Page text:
Cobalt Blue. Aas Verde puts it, this was a case of blue meeting white. It was known as "Muslim blue" and was made from Persian cobalt, a mineral known to be imported to China during the first quarter of the 13th century CE.," where it was used in statuary and wall paintings. However, "it was used in tough yet translucent porcelain--an invention dating to the Han Dynasty (22 CE - 250 CE)--that popularized cobalt-based-blue on an international scale. The Chinese "were not especially fond of mixed blue-and-white patterns. ... The driving force behind the adoption were wealthy Muslim merchants living in Quanzhou who controlled much of export, marketing and even manufacture of Chinese blue-and-white porcelain targeted to serve almost exclusively and Islamic market." It led to Dutch Delft, Danish Royal Copenhagen,  English blue-and-white wares and, across the Atlantic, American Currier & Ives designs--and more." The city Iznik "in western Anatolia," became noted for pottery and there is a photograph of the famous "Blue Mosque," in Istanbul, Turkey" which is "covered with 20,000 hand-painted ceramic tiles that feature more than 50 designs."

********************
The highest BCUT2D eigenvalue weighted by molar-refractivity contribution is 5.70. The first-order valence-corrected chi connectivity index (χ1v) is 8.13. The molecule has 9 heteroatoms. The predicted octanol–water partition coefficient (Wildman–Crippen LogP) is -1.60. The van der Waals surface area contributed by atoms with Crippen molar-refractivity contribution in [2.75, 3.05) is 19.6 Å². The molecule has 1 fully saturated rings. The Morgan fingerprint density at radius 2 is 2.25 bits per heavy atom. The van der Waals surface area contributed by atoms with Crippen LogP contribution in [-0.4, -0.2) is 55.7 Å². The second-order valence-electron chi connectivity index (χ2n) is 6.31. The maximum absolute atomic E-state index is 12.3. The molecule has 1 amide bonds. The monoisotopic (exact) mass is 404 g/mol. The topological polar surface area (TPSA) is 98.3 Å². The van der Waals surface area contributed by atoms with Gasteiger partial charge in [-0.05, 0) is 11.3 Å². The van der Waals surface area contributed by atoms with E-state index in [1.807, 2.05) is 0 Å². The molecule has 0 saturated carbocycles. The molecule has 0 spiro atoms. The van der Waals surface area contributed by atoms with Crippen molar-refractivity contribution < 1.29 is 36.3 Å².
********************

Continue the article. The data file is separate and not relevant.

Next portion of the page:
Indigo. It is also known as True Blue because it is colorfast--dyed linen borders found with Egyptian mummies retain their blue even today. An aggressive smear campaign was launched by those with financial stakes in the flowering plant woad. Indigo was claimed to be poisonous, even  referred to as "The devil's dye," with prison and even death following its use instead of woad. Indigo is from an Indian plant Indigofera tinctoria. Verde writes that "owing to its prestige, indigo blue became the color of European royalty, especially the French, who adopted it for robes and heraldry." Indigo blue became "a favorite for heavey-use attire uh as military uniforms, industrial work coveralls, and pants, e.g., blue jeans." The "Blue Qur'an" is made from parchment dyed with indigo on which calligraphers used gold leaf. It dates to the late ninth and 10 centuries in Tunisia.